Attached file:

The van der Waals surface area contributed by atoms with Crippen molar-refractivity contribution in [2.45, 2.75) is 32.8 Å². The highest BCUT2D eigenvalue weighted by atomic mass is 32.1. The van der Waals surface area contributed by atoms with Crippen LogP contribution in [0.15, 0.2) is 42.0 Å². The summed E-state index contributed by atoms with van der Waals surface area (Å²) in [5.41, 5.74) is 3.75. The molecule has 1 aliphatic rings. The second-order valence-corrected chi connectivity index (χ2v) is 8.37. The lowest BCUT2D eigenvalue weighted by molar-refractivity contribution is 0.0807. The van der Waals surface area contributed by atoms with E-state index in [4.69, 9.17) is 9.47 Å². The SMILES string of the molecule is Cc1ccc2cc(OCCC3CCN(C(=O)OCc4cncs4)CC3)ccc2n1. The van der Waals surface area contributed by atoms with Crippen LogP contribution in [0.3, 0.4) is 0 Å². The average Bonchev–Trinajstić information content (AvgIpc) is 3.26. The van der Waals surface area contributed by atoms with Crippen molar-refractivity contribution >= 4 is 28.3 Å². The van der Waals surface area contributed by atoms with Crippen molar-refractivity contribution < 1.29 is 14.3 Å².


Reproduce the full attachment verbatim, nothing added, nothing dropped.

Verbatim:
The van der Waals surface area contributed by atoms with Crippen molar-refractivity contribution in [2.45, 2.75) is 32.8 Å². The highest BCUT2D eigenvalue weighted by atomic mass is 32.1. The van der Waals surface area contributed by atoms with Crippen LogP contribution in [0.15, 0.2) is 42.0 Å². The summed E-state index contributed by atoms with van der Waals surface area (Å²) in [5.41, 5.74) is 3.75. The molecule has 1 aliphatic rings. The second-order valence-corrected chi connectivity index (χ2v) is 8.37. The lowest BCUT2D eigenvalue weighted by molar-refractivity contribution is 0.0807. The van der Waals surface area contributed by atoms with E-state index in [4.69, 9.17) is 9.47 Å². The SMILES string of the molecule is Cc1ccc2cc(OCCC3CCN(C(=O)OCc4cncs4)CC3)ccc2n1. The van der Waals surface area contributed by atoms with Crippen LogP contribution in [0.3, 0.4) is 0 Å². The average Bonchev–Trinajstić information content (AvgIpc) is 3.26. The van der Waals surface area contributed by atoms with Crippen molar-refractivity contribution >= 4 is 28.3 Å². The van der Waals surface area contributed by atoms with Crippen molar-refractivity contribution < 1.29 is 14.3 Å².